The bottom line is do you understand you would have a right to appeal any conviction?
Q: And . . . your attorney in this case has already filed several motions. We have had a number of days of hearings on various motions to suppress evidence and to keep out certain kinds of evidence. And your lawyer on your behalf has the right to assert any of these defenses that you have, and I might agree at some point during the course of the case to go his way on some of those. I might agree to limit the State's ability to offer and admit evidence against you. Do you understand you have all of these rights for him to do this on your behalf?
A: Right. Can I ask you a question?
Q: Yes, sir.
A: In the event that the Supreme Court came back on the GPS issue do I have a right to still file on that?
Q: My position would be you should go forward today assuming any defenses you have to any of the charges against you, any of the rulings I have made in this court on any of the issues including that one, that you are forever giving up your right to assert those defenses or request those defenses be found in your favor again. Do you understand that?
A: I'm giving up these rights?
Q: I believe the answer to that is yes. So what I'm saying is I don't know what the Supreme Court will do with the issue that we have been talking an awful lot about.
You have the right to assert that as a defense to the evidence that's been offered and would be offered by the State against you. And we have heard that, and I have ruled on that. My position is and I think you should go forward assuming that if you plead guilty today pursuant to your rights under Alford, in other words, if you enter an Alford plea today and we go forward, you are forever giving up the right to assert that defense no matter what the Supreme Court does down the road.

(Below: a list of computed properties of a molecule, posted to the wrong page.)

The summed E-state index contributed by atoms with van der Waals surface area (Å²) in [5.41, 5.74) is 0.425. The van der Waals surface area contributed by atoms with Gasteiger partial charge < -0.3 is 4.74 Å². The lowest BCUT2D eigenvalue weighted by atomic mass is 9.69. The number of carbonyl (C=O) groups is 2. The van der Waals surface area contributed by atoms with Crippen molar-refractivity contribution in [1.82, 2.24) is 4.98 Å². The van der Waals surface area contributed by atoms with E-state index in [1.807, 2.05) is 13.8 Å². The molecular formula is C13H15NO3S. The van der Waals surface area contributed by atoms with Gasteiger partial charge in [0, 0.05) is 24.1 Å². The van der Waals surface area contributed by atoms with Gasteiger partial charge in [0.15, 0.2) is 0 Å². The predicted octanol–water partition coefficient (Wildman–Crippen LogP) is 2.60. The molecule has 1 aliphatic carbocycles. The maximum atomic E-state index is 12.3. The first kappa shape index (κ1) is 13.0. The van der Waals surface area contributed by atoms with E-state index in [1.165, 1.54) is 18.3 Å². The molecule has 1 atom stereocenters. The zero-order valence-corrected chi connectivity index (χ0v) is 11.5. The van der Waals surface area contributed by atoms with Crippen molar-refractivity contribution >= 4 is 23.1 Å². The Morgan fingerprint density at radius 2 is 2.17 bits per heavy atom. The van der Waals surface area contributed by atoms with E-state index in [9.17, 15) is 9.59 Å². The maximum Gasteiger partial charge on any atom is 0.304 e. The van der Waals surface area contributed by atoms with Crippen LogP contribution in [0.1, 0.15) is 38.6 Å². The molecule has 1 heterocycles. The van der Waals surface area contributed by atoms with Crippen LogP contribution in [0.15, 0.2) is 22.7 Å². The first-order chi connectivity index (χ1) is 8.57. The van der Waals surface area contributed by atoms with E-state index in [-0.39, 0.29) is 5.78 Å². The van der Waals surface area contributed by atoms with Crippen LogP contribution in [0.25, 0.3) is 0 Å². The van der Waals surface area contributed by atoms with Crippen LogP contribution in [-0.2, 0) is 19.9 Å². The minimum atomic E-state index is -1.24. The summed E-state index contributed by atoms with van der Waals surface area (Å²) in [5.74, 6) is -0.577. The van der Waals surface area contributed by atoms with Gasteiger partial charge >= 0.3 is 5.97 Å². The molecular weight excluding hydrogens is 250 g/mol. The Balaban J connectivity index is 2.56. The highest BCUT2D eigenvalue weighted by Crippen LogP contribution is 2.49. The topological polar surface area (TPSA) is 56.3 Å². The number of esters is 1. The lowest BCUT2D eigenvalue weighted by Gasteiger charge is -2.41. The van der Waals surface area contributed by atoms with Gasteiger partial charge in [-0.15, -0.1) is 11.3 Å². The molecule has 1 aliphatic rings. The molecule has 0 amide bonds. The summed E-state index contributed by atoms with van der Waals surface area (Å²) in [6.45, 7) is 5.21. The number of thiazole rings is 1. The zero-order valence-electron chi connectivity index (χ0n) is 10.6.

Okay? Do you need to talk to your lawyer about that a little bit before we go forward?
A: Yeah, I--
Q: In other words, what I'm saying is you can't take it both ways.
A: That's why you take the Alford plea, because you can still appeal. That's what I understand.
Q: No sir. You need to talk to your lawyer. The only difference between an Alford plea and a regular plea of guilty is you are not admitting your guilt in an Alford plea. Everything else is exactly the same in terms of the rights that you are giving up that are afforded to you under the Constitution. It doesn't matter if it is an Alford plea or a straight-up guilty plea, you are giving up these rights.
A: So you are saying the police can just go throw GPS on your car without warrants and everything and they can still just get away with that?
Q: All I'm telling you is if you plead today pursuant to your rights under Alford and I accept your plea under Alford you are giving up your right to assert any defenses you have to the charges against you, including your claim that any of the evidence was unlawfully obtained. Okay? That's what I'm telling you.
Do you need to talk to your lawyer a little bit before we go forward to make sure you are square on this?
A: No. Go ahead.
After the court became satisfied that Simmons understood the rights he was giving up by entering the Alford plea, including any right to pursue the suppression issue, the questioning proceeded to the State's expected evidence and the reasoning behind Simmons's choice in entering the plea: